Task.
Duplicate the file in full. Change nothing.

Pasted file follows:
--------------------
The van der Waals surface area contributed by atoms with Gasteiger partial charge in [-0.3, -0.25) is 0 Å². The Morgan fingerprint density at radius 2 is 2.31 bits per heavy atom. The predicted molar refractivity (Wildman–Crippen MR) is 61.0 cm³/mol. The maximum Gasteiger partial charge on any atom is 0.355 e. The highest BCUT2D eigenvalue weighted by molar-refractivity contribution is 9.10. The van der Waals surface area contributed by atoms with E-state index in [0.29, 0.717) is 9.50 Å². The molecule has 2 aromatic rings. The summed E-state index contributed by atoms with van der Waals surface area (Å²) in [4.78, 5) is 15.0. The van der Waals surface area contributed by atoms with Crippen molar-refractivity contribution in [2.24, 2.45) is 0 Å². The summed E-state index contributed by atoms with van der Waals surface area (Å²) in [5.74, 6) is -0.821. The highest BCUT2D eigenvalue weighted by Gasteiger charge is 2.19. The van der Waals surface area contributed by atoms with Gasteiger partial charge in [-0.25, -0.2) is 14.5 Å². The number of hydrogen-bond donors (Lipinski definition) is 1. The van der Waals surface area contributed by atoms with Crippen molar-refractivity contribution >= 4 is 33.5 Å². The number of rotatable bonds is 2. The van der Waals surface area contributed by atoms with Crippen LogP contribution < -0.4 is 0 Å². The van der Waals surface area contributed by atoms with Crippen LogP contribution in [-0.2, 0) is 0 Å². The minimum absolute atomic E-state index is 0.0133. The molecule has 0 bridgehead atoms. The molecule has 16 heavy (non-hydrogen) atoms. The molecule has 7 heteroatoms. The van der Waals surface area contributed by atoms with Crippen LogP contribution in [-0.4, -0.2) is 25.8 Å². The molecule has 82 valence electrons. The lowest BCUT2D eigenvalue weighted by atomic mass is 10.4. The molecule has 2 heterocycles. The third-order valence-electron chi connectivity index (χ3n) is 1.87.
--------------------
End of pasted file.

The van der Waals surface area contributed by atoms with Gasteiger partial charge in [-0.3, -0.25) is 0 Å². The Morgan fingerprint density at radius 2 is 2.31 bits per heavy atom. The predicted molar refractivity (Wildman–Crippen MR) is 61.0 cm³/mol. The maximum Gasteiger partial charge on any atom is 0.355 e. The highest BCUT2D eigenvalue weighted by molar-refractivity contribution is 9.10. The van der Waals surface area contributed by atoms with E-state index in [0.29, 0.717) is 9.50 Å². The molecule has 2 aromatic rings. The summed E-state index contributed by atoms with van der Waals surface area (Å²) in [4.78, 5) is 15.0. The van der Waals surface area contributed by atoms with Crippen molar-refractivity contribution in [2.24, 2.45) is 0 Å². The summed E-state index contributed by atoms with van der Waals surface area (Å²) in [5.74, 6) is -0.821. The highest BCUT2D eigenvalue weighted by Gasteiger charge is 2.19. The van der Waals surface area contributed by atoms with Gasteiger partial charge in [-0.25, -0.2) is 14.5 Å². The number of hydrogen-bond donors (Lipinski definition) is 1. The van der Waals surface area contributed by atoms with Crippen molar-refractivity contribution >= 4 is 33.5 Å². The number of rotatable bonds is 2. The van der Waals surface area contributed by atoms with Crippen LogP contribution < -0.4 is 0 Å². The van der Waals surface area contributed by atoms with Crippen LogP contribution in [-0.2, 0) is 0 Å². The minimum absolute atomic E-state index is 0.0133. The molecule has 0 bridgehead atoms. The molecule has 16 heavy (non-hydrogen) atoms. The molecule has 7 heteroatoms. The van der Waals surface area contributed by atoms with Crippen LogP contribution in [-0.4, -0.2) is 25.8 Å². The molecule has 82 valence electrons. The lowest BCUT2D eigenvalue weighted by atomic mass is 10.4. The molecule has 2 heterocycles. The third-order valence-electron chi connectivity index (χ3n) is 1.87.